German Zeitgeist – Episode 1: German Culture
While Germany is still considered Denmark’s favourite trading partner, a successful expansion to this market with its 82 million consumers requires that you embrace the often invisible differences on a cultural level.
This series will shine a light on the current status of key topics for Danish businesses in Germany. We have gathered some of our most important first-hand insights as native Germans living in Denmark.
Looking at Germany through the lens of a Danish business, the mentality of your average German customer audience can be best described as more conservative, old-school and a bit more mistrustful than you are used to from Denmark or the Nordics.
In many cases it will require you to provide more information, proof, facts or details about your product and your company than you are used to from your previous market entries.
Germans like to be right (and sometimes even like to prove you wrong). Also, the typical German consumer likes to make well-informed purchasing decisions rather than being an impulse buyer. Convincing them is all about building up a solid basis that makes them feel informed, secure and being in good hands when doing business with your company.
Language is another key component to keep in mind. Most Germans will not be comfortable with you addressing them in another language than German. While some Germans will perceive you as less trustworthy when they realise you are a business from abroad, many won’t even understand your message as English skills of many Germans are not at all close to Danish levels – the older your target group, the worse it gets.
Compared to Danish company culture, you will see that hierarchy structures in German companies are a lot more visible and perceivable. In German businesses, the hierarchical levels do not only determine who is responsible for what but also imply how you have to address a person on a certain level in the company’s hierarchy. How much official and perceived hierarchical differences there are is also highly dependent on the industry you are dealing with. – these points also tie into the aspect of formality levels later on in the article.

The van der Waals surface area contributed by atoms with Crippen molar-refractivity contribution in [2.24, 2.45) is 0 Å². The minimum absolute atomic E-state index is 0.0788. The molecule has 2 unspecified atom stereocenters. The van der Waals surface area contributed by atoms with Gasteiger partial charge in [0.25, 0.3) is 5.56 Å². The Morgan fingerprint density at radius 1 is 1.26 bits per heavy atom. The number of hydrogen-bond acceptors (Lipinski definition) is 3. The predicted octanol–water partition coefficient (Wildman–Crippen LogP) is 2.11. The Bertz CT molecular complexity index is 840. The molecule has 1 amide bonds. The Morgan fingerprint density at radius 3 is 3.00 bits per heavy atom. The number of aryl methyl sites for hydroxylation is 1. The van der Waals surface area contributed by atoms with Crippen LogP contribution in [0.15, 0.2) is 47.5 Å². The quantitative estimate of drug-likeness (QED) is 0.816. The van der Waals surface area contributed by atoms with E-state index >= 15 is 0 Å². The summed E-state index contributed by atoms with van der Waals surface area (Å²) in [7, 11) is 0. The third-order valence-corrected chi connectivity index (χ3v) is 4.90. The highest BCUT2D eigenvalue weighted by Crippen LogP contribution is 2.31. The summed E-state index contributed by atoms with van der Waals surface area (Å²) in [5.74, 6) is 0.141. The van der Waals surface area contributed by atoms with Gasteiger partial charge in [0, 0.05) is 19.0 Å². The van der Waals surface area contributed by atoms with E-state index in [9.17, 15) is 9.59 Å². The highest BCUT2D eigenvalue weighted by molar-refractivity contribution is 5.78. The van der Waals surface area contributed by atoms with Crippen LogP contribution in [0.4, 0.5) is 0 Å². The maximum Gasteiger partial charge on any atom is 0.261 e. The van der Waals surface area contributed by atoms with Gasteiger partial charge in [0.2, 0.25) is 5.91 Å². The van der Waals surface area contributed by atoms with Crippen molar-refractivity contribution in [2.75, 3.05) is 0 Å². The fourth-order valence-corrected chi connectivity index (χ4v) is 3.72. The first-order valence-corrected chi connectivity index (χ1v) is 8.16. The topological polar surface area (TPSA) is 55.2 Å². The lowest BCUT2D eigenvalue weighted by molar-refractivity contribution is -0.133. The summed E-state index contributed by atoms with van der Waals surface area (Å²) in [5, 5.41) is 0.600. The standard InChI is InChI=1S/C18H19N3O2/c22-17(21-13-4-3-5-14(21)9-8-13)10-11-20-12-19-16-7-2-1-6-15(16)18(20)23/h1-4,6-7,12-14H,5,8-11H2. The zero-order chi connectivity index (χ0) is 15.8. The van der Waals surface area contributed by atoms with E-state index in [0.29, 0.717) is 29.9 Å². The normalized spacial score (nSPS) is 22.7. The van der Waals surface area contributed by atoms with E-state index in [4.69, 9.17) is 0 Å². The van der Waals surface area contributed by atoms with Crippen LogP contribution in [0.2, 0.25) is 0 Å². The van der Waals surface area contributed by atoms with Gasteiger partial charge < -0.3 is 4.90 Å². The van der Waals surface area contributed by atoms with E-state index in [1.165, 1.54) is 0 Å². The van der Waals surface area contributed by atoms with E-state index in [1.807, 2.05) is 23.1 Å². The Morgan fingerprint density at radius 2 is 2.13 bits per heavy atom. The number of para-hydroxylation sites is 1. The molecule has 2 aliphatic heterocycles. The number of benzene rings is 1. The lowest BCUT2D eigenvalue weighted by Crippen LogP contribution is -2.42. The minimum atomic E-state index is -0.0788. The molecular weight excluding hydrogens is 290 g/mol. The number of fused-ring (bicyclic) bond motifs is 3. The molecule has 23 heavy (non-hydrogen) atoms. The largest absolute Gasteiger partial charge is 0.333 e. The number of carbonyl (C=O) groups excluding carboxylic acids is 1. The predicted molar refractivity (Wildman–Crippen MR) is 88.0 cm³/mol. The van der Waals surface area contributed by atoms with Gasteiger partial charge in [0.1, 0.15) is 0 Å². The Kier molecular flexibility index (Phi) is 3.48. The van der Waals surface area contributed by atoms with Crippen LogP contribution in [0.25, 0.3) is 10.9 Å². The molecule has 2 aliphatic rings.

Bearing hierarchical differences in mind is especially important when you as a Danish company are dealing with German business customers. When looking for business partners or B2B customers in Germany, the strict hierarchy structures make it important to reach out to the correct hierarchy level for your requests, offerings or proposals. Otherwise, might get lost in the organisation or not be taken seriously. And, of course, the bigger the German company you are approaching, the more relevant this aspect becomes.
When doing German business, finding the right level of formality can be one of the trickiest things to do. However, it is also one of the most important things when addressing your audience. This counts for both B2B and B2C contexts.
One of the main parameters to figure out is the question of “Sie” or “Du”. This means, whether you should address your audience by their first name or last name. Your choice here also implies how formal your tone of communication has to be. It has a strong influence on how your communication to the German audience is framed from the very start.
For this parameter, there is no golden rule. It is heavily depending on your industry, your target audience and the image you want to create about your brand. Nowadays, both versions (Sie & Du) are still fashionable in Germany, however, there is a trend towards the more informal “Du”, especially with young, digital companies. But there are still many industries and niches where using “Du” would be considered a no-go.
German consumers are a lot more conservative in their purchasing behaviour than it is the case in Scandinavia. While this slowly starts to change with the younger generations at the moment, it is still very much the case with German audiences around 35 years-old and above.
You should consider this more conservative attitude when looking at the payment methods you offer to your customers, which personal information you want them to provide and how digitally-based your product or service is.
In many cases, the conservative attitude of German customers represents a huge invisible obstacle for you to achieve a sale when you have not adjusted your approach accordingly. This might include measures like offering more old-school payment methods, explaining why you need to collect their phone numbers or email addresses and what you will do with their data. It makes good sense to not only provide the legally required minimum on explanation and transparency here.
Bridging to the next paragraph, it also depends on the geographical area your target audience is located in. Generally, rural areas in Germany tend to be more conservative than urban ones about the points mentioned.